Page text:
JWU Collaborations: Denver Students Take Part in Pioneering Culinary Medicine Course

Story by Holli Keyser , on Aug 1, 2017 2:15 PM


What do doctors, dentists and chefs have in common? No, this isn’t your run-of-the mill cocktail party joke. The common denominator between the three disciplines is that healthy eating sustains healthy bodies and minds.

Thanks to a program funded by Delta Dental of Colorado to support interprofessional education among health professionals, medical and dental students from the University of Colorado joined Johnson & Wales University’s Culinary Nutrition chefs and faculty for a revolutionary eight-week Culinary Medicine course.

What you eat has such an impact on your oral health, and oral health impacts your overall health.

“Culinary Medicine provides the opportunity for substantive change in the way medicine, dental health and the culinary arts are practiced in the United States,” said Marleen Swanson, Denver Campus culinary nutrition chair.

Held at JWU Denver’s Center for Culinary Nutrition, future physicians and dentists are presented with case studies to provide a stronger foundation to counsel patients on health. The real fun begins when students create meals to support their learning — from healthy breakfasts and lunches to smoothies. Culinary Nutrition students and faculty are integrated in the course to demonstrate proper knife skills and share their expertise of nutrition.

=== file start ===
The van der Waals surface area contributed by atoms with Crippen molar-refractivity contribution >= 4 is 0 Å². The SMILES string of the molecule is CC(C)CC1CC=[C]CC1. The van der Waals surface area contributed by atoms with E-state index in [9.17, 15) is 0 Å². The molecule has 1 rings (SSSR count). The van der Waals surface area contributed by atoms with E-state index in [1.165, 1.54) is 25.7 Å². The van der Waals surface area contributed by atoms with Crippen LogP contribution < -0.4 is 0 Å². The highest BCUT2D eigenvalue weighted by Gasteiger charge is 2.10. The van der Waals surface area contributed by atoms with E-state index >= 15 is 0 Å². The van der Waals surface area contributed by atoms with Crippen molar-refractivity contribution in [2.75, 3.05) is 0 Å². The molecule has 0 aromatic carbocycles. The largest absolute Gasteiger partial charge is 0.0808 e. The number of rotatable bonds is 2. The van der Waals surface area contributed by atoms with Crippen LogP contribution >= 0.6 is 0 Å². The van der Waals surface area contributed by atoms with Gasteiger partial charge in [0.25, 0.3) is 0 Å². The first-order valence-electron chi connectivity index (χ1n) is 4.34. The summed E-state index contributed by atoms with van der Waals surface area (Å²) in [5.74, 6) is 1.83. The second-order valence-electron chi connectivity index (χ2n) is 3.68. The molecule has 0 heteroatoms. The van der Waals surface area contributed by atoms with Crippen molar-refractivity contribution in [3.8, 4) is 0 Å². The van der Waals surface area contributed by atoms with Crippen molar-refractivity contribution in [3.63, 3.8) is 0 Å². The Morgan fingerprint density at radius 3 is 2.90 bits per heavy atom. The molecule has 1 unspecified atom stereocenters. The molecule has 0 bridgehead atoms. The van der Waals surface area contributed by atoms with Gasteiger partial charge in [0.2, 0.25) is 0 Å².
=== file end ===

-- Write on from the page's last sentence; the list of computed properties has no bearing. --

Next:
“Their future patients will ask them a lot of questions about diet and they just don’t get a lot of training on it,” said Michele Doucette, PhD, assistant dean of curriculum for University of Colorado’s School of Medicine. “A class like this is invaluable.” The Culinary Medicine course is modeled after curriculum established in 2012 by Tulane University School of Medicine and JWU’s Providence Campus. The program in Denver, however, is the first in the country where dental students receive this level of culinary nutrition.

“What you eat has such an impact on your oral health, and oral health impacts your overall health,” said second-year dental student Gabriela Andrade. With an affinity for cooking, Andrade said she is excited to help patients understand the connection between good oral hygiene and healthy eating.